In 1987, three scientists announced in the journal Nature that they had
found a common ancestor to us all, a woman who lived in Africa 200,000 years
ago. She was given the name "Eve," which was great for capturing
attention, though somewhat misleading, as the name at once brought to mind
the biblical Eve, and with it the mistaken notion that the ancestor was the
first of our species—the woman from whom all humankind descended.
The "Eve" in question was actually the most recent common ancestor through
matrilineal descent of all humans living today. That is, all people alive today
can trace some of their genetic heritage through their mothers back to this one woman.
The scientists hypothesized this ancient woman's existence by looking within
the cells of living people and analyzing short loops of genetic code known as
mitochondrial DNA, or mtDNA for short. In recent years, scientists have used
mtDNA to trace the evolution and migration of human species, including when the
common ancestor to modern humans and Neanderthals lived—though there has
been considerable debate over the validity and value of the findings.
In reproduction, the nuclear DNA of one parent mixes with the nuclear DNA of
the other. MtDNA, on the other hand, passes on from mother to offspring
Nuclear DNA vs mitochondrial DNA
When someone mentions human DNA, what do you think of? If you know a little
about the topic, perhaps you think of the 46 chromosomes that inhabit the
nucleus of almost every cell that comprises your body. These chromosomes hold
the vast bulk of genetic information that you've inherited from your parents.
Outside the nucleus, but still within the cell, lie mitochondria. Mitochondria
are tiny structures that help cells in a number of ways, including producing
the energy that cells need. Each mitochondrion—there are about 1,700 in
every human cell—includes an identical loop of DNA about 16,000 base pairs
long containing 37 genes. In contrast, nuclear DNA consists of three billion
base pairs and an estimated 70,000 genes. (This estimate has been revised upward several times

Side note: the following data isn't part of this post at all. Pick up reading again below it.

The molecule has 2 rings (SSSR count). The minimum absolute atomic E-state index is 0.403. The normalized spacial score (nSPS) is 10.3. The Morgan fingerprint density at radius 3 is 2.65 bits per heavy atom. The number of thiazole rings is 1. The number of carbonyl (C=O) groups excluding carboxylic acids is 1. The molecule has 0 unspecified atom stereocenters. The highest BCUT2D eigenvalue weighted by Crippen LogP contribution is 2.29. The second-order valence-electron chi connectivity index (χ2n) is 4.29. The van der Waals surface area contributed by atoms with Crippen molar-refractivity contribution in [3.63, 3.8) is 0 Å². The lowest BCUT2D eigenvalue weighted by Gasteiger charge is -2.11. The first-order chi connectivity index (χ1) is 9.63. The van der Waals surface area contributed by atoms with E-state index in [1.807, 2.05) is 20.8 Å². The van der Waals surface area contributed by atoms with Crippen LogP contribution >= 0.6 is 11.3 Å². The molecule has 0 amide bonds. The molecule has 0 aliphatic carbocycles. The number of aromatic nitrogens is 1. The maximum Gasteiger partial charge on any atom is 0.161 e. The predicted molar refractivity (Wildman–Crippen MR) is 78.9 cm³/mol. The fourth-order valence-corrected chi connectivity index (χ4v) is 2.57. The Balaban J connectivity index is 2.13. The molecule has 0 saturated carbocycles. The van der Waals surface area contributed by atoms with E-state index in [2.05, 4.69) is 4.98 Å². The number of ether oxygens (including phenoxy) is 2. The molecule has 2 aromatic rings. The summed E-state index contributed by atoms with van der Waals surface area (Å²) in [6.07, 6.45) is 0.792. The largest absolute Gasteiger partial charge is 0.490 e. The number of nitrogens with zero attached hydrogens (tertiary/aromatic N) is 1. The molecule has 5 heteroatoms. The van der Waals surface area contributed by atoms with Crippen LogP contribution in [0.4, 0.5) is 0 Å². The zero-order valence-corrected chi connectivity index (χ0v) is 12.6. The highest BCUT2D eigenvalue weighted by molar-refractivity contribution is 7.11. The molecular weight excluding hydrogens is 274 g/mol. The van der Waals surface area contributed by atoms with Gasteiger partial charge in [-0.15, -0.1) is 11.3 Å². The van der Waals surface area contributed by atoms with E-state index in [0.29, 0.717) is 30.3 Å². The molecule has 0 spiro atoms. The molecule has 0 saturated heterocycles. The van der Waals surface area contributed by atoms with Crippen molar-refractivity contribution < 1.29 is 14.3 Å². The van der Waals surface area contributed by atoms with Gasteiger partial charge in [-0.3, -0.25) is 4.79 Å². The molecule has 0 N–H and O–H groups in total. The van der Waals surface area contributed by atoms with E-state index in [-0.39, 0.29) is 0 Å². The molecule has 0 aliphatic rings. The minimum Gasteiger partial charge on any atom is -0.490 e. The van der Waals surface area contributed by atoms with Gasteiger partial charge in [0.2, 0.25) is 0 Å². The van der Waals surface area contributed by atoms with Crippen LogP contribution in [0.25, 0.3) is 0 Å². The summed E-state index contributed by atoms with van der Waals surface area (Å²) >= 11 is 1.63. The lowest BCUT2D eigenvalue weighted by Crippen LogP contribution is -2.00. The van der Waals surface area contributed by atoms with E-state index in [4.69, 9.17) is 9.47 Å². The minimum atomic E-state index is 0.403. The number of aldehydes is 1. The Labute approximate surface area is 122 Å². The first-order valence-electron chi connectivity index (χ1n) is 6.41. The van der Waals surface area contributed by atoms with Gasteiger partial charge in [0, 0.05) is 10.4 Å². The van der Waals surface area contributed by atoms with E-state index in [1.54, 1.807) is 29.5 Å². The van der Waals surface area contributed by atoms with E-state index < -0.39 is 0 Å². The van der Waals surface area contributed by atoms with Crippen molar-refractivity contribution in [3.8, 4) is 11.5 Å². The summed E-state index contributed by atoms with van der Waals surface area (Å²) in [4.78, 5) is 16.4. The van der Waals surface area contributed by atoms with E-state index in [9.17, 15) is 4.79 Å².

since the announcement that the human genome had been decoded, and likely
will be again.)
Whenever an egg cell is fertilized, nuclear chromosomes from a sperm cell enter
the egg and combine with the egg's nuclear DNA, producing a mixture of both
parents' genetic code. The mtDNA from the sperm cell, however, is left behind,
outside of the egg cell.
So the fertilized egg contains a mixture of the father and mother's nuclear DNA
and an exact copy of the mother's mtDNA, but none of the father's mtDNA. The
result is that mtDNA is passed on only along the maternal line. This means that
all of the mtDNA in the cells of a person's body are copies of his or her
mother's mtDNA, and all of the mother's mtDNA is a copy of her mother's, and so
on. No matter how far back you go, mtDNA is always inherited only from the
If you went back six generations in your own family tree, you'd see that your
nuclear DNA is inherited from 32 men and 32 women. Your mtDNA, on the other
hand, would have come from only one of those 32 women.
See the difference between mtDNA and nuclear DNA ancestry with this interactive
Defining mitochondrial ancestors
Let's get back to "Eve." The ancestor referred to in the 1987 Nature
article can be more precisely stated as "the most recent common ancestor
through matrilineal descent of all humans living today." In other words, she is
the most recent person from whom everyone now living on Earth has inherited his
or her mtDNA. This certainly does not mean that she is the ancestral mother of
all who came after her; during her time and even before her time there were
many women and men who contributed to the nuclear genes we now carry. (To see
how this can be, check out Tracing Ancestry.) It also does not
mean that the mtDNA originated with this "Eve"; she and her contemporaries also
had their own "most recent common ancestor though matrilineal descent," a woman
who lived even further into the past who passed on her mtDNA to everyone living
during "Eve's" time. (We get our mtDNA from that same, older ancestor. She's
just not, to us, the mostrecent common ancestor.)
So what about all of the mtDNA of the other women who lived during "Eve's" time?
What happened to it? Simply this: Somewhere between now and then, they had
female descendants who had only sons (or no children). When this happened, the
passing on of their mtDNA halted.
Finding mitochondrial ancestors
Even though everyone on Earth living today has inherited his or her mtDNA from
one person who lived long ago, our mtDNA is not exactly alike. Random mutations
have altered the genetic code over the millennia. But these mutations are
organized, in a way. For example, let's say that 10,000 years after the most
recent common ancestor, one of the mtDNA branches experienced a mutation. From
that point on, that line of mtDNA would include that alteration. Another branch
might experience a mutation in a different location. This alteration would also
be passed on. What we would eventually end up with are some descendants who
have mtDNA that is exactly or very much like that of some people's, somewhat like that
of others, and less like that of yet others. By looking at the similarities
and differences of the mtDNA of all of these individuals, researchers could try
to reconstruct where the branching took place.
This is what some researchers have done. For the original 1987 Nature
article, the three authors (Rebecca Cann, Mark Stoneking, and Allan Wilson)
looked at the mtDNA of 147 people from continents around the world (though for
Africans, they relied on African Americans). Later, with the help of a